THEATRE OF THE ABSURD, II

But all hope is not lost for Nigeria, despite the foreboding. We can if we are prepared to make sacrifices, redeem – somewhat – and refurbish our sullied image. All our most bizarre quirks can actually be harnessed and put to work for us, instead of against us. 
And so, instead of trying to swim up-current, and up the rapids, we could easily be kayaking with the current, and way down…over the rapids.
The absurd exists only in the minds of the demure, or the pusillanimous. For the bold and nihilistic mind of the Nigerian, nothing really is absurd, or ridiculous; in fact, nothing really is ‘nothing.’ There is nothing wrong with cows struggling for the right of the road with motorists, after all, they are bonafide residents of Nigeria and are entitled to freedom of movement.
Understandably, if they were ‘Ghanaian cows’, motorists would have a genuine reason to feel offended. But since they are Nigerians (by birth), they frequently use (and most times, block) public roads. Shouldn’t they be levied the same road taxes ordinary motorists pay? And shouldn’t they be taught the traffic code? The state governments (especially the states up north, and Lagos state, down south) would no doubt generate extra revenue from this untapped source. And may I suggest an on-the-spot fine, for any cow found dangerously roaming the streets at night without headlamps, a horn, or tail-lights!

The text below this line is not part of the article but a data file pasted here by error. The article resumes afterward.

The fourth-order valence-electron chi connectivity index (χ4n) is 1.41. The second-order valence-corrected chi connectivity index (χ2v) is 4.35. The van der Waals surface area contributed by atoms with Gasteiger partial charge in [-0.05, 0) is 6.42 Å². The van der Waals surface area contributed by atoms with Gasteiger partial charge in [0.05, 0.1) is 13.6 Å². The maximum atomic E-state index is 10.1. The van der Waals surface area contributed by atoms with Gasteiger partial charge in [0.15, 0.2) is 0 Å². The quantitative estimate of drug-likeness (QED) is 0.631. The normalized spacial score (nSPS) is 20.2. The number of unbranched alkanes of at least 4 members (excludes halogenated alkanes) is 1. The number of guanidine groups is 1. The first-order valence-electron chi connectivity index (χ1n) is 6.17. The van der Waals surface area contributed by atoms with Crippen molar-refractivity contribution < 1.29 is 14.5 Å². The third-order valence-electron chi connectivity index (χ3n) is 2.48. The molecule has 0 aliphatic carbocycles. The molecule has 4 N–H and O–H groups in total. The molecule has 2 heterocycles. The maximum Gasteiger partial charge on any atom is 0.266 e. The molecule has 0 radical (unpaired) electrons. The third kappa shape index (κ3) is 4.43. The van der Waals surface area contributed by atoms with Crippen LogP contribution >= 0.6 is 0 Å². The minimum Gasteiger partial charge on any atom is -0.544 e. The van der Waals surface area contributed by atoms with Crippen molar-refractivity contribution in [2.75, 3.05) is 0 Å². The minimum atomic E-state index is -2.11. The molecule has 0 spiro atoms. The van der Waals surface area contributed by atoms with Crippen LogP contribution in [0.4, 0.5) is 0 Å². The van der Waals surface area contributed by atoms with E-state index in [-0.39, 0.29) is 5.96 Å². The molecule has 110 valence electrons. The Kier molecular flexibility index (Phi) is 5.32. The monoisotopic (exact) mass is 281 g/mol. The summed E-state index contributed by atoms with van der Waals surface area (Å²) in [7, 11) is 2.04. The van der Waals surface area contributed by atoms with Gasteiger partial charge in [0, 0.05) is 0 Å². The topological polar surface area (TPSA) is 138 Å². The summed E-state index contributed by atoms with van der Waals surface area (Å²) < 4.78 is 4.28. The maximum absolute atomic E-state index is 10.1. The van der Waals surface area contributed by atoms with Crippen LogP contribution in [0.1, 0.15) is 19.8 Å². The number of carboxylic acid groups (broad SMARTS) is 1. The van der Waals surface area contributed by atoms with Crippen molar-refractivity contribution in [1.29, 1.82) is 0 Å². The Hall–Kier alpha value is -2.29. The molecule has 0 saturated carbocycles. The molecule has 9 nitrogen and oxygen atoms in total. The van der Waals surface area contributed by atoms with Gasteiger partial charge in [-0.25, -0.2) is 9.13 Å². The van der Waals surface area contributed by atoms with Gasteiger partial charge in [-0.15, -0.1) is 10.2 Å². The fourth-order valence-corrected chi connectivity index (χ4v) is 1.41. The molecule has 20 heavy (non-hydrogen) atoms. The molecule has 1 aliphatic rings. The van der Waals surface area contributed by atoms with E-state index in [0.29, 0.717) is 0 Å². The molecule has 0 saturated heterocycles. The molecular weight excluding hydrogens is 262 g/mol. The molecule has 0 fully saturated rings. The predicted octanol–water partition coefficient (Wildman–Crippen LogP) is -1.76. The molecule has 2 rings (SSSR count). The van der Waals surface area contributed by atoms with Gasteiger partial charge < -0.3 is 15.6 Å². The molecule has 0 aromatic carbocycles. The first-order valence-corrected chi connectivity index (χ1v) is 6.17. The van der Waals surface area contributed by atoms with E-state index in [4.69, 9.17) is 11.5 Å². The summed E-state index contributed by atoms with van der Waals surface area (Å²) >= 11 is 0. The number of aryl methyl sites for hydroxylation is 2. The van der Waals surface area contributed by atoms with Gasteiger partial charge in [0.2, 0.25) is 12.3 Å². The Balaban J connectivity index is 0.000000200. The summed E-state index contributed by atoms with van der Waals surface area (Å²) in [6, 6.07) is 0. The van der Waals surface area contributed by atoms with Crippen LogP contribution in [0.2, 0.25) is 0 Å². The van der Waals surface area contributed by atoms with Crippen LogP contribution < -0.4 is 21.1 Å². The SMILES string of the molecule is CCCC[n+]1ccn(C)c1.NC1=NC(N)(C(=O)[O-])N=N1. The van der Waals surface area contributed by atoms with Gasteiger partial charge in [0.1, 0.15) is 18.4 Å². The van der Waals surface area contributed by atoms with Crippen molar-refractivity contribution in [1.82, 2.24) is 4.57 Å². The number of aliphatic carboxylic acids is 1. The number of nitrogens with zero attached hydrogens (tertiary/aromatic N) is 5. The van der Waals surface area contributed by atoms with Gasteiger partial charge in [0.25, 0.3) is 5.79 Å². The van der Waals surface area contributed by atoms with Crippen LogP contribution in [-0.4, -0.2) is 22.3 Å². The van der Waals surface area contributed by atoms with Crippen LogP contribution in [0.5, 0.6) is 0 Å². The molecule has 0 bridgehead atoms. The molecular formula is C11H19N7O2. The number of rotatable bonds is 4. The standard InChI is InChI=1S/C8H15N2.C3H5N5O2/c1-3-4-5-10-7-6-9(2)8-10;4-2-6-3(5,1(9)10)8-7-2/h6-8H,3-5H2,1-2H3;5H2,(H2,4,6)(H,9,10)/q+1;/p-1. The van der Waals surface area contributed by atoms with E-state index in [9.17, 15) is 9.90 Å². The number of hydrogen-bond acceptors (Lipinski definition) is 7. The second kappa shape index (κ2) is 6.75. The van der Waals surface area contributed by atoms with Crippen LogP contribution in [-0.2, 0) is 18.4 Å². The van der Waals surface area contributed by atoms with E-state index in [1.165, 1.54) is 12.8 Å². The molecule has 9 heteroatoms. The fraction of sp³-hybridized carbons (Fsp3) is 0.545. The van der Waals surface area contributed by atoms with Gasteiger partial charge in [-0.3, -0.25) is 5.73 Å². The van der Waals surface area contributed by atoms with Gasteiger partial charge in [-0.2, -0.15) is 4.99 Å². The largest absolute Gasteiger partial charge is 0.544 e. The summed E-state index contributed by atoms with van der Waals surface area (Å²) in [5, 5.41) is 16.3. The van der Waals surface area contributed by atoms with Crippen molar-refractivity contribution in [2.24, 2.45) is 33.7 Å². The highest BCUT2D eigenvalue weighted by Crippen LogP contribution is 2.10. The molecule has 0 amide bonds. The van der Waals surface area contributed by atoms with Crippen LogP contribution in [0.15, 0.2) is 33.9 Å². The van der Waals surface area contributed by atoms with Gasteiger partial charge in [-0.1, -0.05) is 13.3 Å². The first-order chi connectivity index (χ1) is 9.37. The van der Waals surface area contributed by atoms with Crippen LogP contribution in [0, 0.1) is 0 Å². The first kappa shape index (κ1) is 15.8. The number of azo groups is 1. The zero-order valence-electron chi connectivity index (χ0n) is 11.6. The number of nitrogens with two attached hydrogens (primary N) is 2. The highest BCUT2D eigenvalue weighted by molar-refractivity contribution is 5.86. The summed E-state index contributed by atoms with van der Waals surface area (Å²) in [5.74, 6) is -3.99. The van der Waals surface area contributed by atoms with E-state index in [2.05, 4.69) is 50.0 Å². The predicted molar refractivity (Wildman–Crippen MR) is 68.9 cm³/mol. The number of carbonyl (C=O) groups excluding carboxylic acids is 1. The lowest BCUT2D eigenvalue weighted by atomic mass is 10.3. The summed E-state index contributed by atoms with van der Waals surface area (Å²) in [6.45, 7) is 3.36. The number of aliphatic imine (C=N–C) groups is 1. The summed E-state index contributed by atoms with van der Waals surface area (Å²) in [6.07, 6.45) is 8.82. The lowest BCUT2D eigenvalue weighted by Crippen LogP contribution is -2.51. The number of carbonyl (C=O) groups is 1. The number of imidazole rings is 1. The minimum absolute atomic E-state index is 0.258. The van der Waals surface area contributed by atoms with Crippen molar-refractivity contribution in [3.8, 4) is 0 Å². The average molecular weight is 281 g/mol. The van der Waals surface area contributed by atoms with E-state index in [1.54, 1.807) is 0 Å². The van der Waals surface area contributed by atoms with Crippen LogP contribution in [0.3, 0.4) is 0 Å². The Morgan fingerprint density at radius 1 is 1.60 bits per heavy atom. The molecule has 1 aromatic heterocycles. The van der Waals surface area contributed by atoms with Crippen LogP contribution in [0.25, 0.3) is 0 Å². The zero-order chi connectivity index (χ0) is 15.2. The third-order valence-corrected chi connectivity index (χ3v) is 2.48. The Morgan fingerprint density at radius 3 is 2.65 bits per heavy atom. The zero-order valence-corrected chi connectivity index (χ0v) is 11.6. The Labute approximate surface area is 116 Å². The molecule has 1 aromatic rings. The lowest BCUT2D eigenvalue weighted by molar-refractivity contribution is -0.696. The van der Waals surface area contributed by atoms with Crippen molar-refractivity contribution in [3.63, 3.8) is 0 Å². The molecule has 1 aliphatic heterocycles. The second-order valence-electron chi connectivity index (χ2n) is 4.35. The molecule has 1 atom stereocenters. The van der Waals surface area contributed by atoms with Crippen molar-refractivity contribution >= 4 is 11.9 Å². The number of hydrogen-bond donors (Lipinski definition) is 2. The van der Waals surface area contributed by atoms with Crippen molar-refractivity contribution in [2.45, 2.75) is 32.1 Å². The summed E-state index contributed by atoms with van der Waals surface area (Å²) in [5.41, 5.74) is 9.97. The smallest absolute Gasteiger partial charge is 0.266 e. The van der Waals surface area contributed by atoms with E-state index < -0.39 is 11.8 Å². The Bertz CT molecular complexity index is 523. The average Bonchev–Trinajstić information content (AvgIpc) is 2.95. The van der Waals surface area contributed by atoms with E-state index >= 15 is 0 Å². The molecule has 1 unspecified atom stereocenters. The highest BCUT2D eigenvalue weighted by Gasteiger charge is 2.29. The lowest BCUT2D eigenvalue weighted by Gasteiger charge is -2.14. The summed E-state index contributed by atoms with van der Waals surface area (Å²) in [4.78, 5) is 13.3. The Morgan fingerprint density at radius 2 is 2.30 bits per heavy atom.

Our penchant for defecating in public should not be left to ‘waste’. Our unique coprophilia and its resultant talents can be displayed for a profit… and it’s all so easy. Assemble a group of curious, gawking tourists (preferably Americans); charge exorbitant gate fees (they can afford it), and then the performance can begin.
Any vagrant paid a token fee will gladly do the job. There are no speaking parts; the only special qualification (which is optional) is that he must have diarrhoea. And all he would have to do is sit back and “let the matter drop”, to the rousing ovation of the by-now ecstatic audience. And if he can toss in a couple of moans and groans for special effect all the better.
And after the show, the residue of the performance can be collected by the Ministry of Agriculture, as a contribution by a patriotic Nigerian toward the realisation of our much-vaunted Green Revolution programme. In fact, I strongly believe that if the Ministry could take some time and go around the streets of Lagos collecting the remains of thousands of similar performances, we would be self-sufficient in our fertiliser requirements. And we would save millions in foreign exchange.
A colleague of mine recently wrote in the papers, suggesting that the government mount pedestals around gruesome dead-bodies lying by our roadsides, and charges the public a fee to see them. I go a step further to say that, instead of putting them up on display, why not export them? According to experts, there is tremendous potential in Nigeria for a very viable cadaver exporting industry. And the raw materials are there — literally lying on the streets. And we could very easily meet any specifications our necrophilic buyers could possibly have.
Cadavers, in varying degrees of decomposition, are found daily on our streets; the public doesn’t want them and neither does the government. Any far-sight entrepreneur could easily make a killing (pardon the pun) if he went quickly into this line of business.
And I think the government should seriously take an interest, in view of its tremendous foreign exchange earning capacity, and in time, it could possibly supplant oil as our number one revenue earner.